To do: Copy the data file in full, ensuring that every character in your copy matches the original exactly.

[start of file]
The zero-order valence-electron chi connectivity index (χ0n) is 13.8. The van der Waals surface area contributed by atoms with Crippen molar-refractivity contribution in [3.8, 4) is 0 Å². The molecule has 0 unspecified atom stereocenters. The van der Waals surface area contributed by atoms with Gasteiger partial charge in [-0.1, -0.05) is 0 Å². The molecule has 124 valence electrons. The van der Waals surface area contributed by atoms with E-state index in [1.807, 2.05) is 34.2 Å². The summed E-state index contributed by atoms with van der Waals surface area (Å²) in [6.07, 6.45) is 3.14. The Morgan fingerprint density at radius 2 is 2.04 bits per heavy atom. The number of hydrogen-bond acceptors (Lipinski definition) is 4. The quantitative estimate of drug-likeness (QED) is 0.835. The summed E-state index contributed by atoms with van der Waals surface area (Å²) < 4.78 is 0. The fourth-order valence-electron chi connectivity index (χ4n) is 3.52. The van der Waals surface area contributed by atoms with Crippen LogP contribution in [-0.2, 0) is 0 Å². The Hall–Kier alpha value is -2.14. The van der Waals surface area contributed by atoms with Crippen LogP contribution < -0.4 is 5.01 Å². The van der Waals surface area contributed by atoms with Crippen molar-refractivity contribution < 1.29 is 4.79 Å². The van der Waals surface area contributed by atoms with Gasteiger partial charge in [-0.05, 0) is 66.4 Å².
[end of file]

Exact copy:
The zero-order valence-electron chi connectivity index (χ0n) is 13.8. The van der Waals surface area contributed by atoms with Crippen molar-refractivity contribution in [3.8, 4) is 0 Å². The molecule has 0 unspecified atom stereocenters. The van der Waals surface area contributed by atoms with Gasteiger partial charge in [-0.1, -0.05) is 0 Å². The molecule has 124 valence electrons. The van der Waals surface area contributed by atoms with E-state index in [1.807, 2.05) is 34.2 Å². The summed E-state index contributed by atoms with van der Waals surface area (Å²) in [6.07, 6.45) is 3.14. The Morgan fingerprint density at radius 2 is 2.04 bits per heavy atom. The number of hydrogen-bond acceptors (Lipinski definition) is 4. The quantitative estimate of drug-likeness (QED) is 0.835. The summed E-state index contributed by atoms with van der Waals surface area (Å²) < 4.78 is 0. The fourth-order valence-electron chi connectivity index (χ4n) is 3.52. The van der Waals surface area contributed by atoms with Crippen LogP contribution in [-0.2, 0) is 0 Å². The Hall–Kier alpha value is -2.14. The van der Waals surface area contributed by atoms with Crippen LogP contribution < -0.4 is 5.01 Å². The van der Waals surface area contributed by atoms with Crippen molar-refractivity contribution < 1.29 is 4.79 Å². The van der Waals surface area contributed by atoms with Gasteiger partial charge in [-0.05, 0) is 66.4 Å².